If thoughts of Louisiana crawfish lead to thoughts of sea life caked in crude oil, rest assured these crawfish are farm-raised. The only thing crude is the manner in which the little buggers are devoured – twist off the head and suck the juice, then pinch the tail and pull the meat. A pretty mess, no doubt, and we devoured a pound ($6.99) of the medium-sized crustaceans while going through about a thousand paper napkins. (Where are the Wet-Naps?) Our seasoning choice – "sha bang" – amounted to a blend of lemon pepper, garlic butter and Cajun spices. Even at "medium" heat it was enough to set the nose of another of my dining companions to trickling, requiring strategic placement of the bone bucket. On the side, corn on the cob ($1.50) is mandatory – sweet and swimming in a pool of seasoned (read: spicy) butter. Pass on the subpar potato salad ($1.50) and coleslaw ($1.50) and go for the Hershey-Kiss-shaped hush puppies ($1.50) – the bite-sized fritters were gone before we even knew it.

A bowl of gumbo ($3.95), we thought, would offer a proper pre-crawdad indulgence. Purporting to be based on a "spicy roux," the soup was disappointingly thin and lacked the dark reddish-brown hue that typifies the Cajun stew. The restaurant is run by a pleasant Vietnamese family who moved to Orlando from New Orleans, and I couldn't help but think that the soup's consistency was more like pho and less like gumbo. To its credit, the assemblage did include a heap of sausage, shrimp, chicken and okra.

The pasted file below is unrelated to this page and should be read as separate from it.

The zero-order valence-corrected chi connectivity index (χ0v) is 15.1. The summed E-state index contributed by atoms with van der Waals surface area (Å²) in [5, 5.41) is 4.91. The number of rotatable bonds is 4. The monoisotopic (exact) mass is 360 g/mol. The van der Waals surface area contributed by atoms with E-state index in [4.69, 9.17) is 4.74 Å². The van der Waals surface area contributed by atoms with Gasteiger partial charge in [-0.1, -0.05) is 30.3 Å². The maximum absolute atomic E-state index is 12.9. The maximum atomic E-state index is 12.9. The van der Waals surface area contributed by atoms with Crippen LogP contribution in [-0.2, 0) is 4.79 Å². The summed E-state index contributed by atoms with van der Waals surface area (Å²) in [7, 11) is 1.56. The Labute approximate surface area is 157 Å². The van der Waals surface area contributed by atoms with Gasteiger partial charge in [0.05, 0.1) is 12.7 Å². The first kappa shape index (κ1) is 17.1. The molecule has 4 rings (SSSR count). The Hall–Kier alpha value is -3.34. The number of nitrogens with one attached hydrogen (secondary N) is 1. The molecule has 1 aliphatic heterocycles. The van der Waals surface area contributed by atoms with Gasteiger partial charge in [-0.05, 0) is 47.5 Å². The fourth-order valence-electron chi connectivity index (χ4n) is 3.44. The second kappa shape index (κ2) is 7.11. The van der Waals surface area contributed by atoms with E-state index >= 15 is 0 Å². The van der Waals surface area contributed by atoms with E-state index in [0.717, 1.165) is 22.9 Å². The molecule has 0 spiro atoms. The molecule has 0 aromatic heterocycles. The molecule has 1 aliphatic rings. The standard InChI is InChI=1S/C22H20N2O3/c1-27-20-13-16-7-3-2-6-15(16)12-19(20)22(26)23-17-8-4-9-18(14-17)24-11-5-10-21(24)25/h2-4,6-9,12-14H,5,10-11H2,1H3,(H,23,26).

I would've liked to have seen a Vietnamese po'boy (aka a banh mi) as part of their sandwich offerings, but we were nonetheless pleased with the catfish po'boy ($5.95), even if the bread wasn't true crispy Louisiana-style French bread. (Note: If you're jonesing for a muffuletta, you won't find it here.) No surprise seeing basa ($7.95), a mild-flavored Vietnamese river fish, on the menu. It's given a cornmeal treatment here, then battered and fried, resulting in the desired texture combo – flaky flesh and crispy skin. As a bonus, we got three fillets instead of the advertised two. For dessert, we got none of the advertised three – cheesecake ($2.75), pecan pie ($2.75) or fried banana ($2.75) – as they were all out, so we opted to end with some wonderfully potent Cafe du Monde coffee ($1.75) though, admittedly, we missed the beignets. The cuppa joe stoked our inner chatterbox and we found ourselves settling in and comfortably yapping away in this small, fan-blown space. The eatery comprises all the elements of a coastal dive minus the coast, and like the aroma wafting from my companion's fingers, we interminably lingered.

Not a great place to make a good first impression; definitely a great place to soak up Cajun flavors while getting drenched in garlic butter. The place is stiflingly hot, probably due to the industrial steamer, but the food is first-rate, especially the creamy Creole jambalaya. Fresh shellfish combos -- crab, shrimp and crawfish steamed with spices and sided with corn and potatoes -- are more than generous.